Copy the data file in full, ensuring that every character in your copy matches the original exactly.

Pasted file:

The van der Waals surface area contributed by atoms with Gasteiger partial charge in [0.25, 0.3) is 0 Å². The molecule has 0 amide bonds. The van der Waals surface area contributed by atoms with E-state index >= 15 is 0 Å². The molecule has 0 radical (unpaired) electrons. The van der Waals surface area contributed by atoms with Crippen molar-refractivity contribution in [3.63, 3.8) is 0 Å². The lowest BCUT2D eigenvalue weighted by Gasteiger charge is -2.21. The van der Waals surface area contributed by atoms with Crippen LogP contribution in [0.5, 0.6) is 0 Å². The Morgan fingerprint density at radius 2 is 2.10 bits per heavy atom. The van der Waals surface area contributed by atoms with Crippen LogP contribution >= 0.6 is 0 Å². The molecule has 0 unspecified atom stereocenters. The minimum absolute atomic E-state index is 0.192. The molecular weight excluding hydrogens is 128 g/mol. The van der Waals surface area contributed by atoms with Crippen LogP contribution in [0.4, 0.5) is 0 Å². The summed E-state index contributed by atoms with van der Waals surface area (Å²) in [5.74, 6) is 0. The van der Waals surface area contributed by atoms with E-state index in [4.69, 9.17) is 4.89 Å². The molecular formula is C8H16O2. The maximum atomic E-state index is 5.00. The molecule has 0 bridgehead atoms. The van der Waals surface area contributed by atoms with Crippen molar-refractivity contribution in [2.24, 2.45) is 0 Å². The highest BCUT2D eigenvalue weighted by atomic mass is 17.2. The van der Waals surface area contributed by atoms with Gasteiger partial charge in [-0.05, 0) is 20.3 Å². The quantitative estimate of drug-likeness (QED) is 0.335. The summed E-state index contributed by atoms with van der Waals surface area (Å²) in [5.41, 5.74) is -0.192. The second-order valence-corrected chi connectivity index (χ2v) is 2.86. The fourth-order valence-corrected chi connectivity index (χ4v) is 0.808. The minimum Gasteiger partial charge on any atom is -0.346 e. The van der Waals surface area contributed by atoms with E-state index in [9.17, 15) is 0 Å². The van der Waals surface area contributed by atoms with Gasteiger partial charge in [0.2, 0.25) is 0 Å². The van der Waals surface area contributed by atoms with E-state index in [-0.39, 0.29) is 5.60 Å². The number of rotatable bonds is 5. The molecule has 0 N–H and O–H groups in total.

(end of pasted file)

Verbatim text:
The van der Waals surface area contributed by atoms with Gasteiger partial charge in [0.25, 0.3) is 0 Å². The molecule has 0 amide bonds. The van der Waals surface area contributed by atoms with E-state index >= 15 is 0 Å². The molecule has 0 radical (unpaired) electrons. The van der Waals surface area contributed by atoms with Crippen molar-refractivity contribution in [3.63, 3.8) is 0 Å². The lowest BCUT2D eigenvalue weighted by Gasteiger charge is -2.21. The van der Waals surface area contributed by atoms with Crippen LogP contribution in [0.5, 0.6) is 0 Å². The Morgan fingerprint density at radius 2 is 2.10 bits per heavy atom. The van der Waals surface area contributed by atoms with Crippen LogP contribution >= 0.6 is 0 Å². The molecule has 0 unspecified atom stereocenters. The minimum absolute atomic E-state index is 0.192. The molecular weight excluding hydrogens is 128 g/mol. The van der Waals surface area contributed by atoms with Crippen LogP contribution in [0.4, 0.5) is 0 Å². The summed E-state index contributed by atoms with van der Waals surface area (Å²) in [5.74, 6) is 0. The van der Waals surface area contributed by atoms with E-state index in [4.69, 9.17) is 4.89 Å². The molecular formula is C8H16O2. The maximum atomic E-state index is 5.00. The molecule has 0 bridgehead atoms. The van der Waals surface area contributed by atoms with Crippen molar-refractivity contribution in [2.24, 2.45) is 0 Å². The highest BCUT2D eigenvalue weighted by atomic mass is 17.2. The van der Waals surface area contributed by atoms with Gasteiger partial charge in [-0.05, 0) is 20.3 Å². The quantitative estimate of drug-likeness (QED) is 0.335. The summed E-state index contributed by atoms with van der Waals surface area (Å²) in [5.41, 5.74) is -0.192. The second-order valence-corrected chi connectivity index (χ2v) is 2.86. The fourth-order valence-corrected chi connectivity index (χ4v) is 0.808. The minimum Gasteiger partial charge on any atom is -0.346 e. The van der Waals surface area contributed by atoms with E-state index in [9.17, 15) is 0 Å². The van der Waals surface area contributed by atoms with Gasteiger partial charge in [0.2, 0.25) is 0 Å². The van der Waals surface area contributed by atoms with E-state index in [-0.39, 0.29) is 5.60 Å². The number of rotatable bonds is 5. The molecule has 0 N–H and O–H groups in total.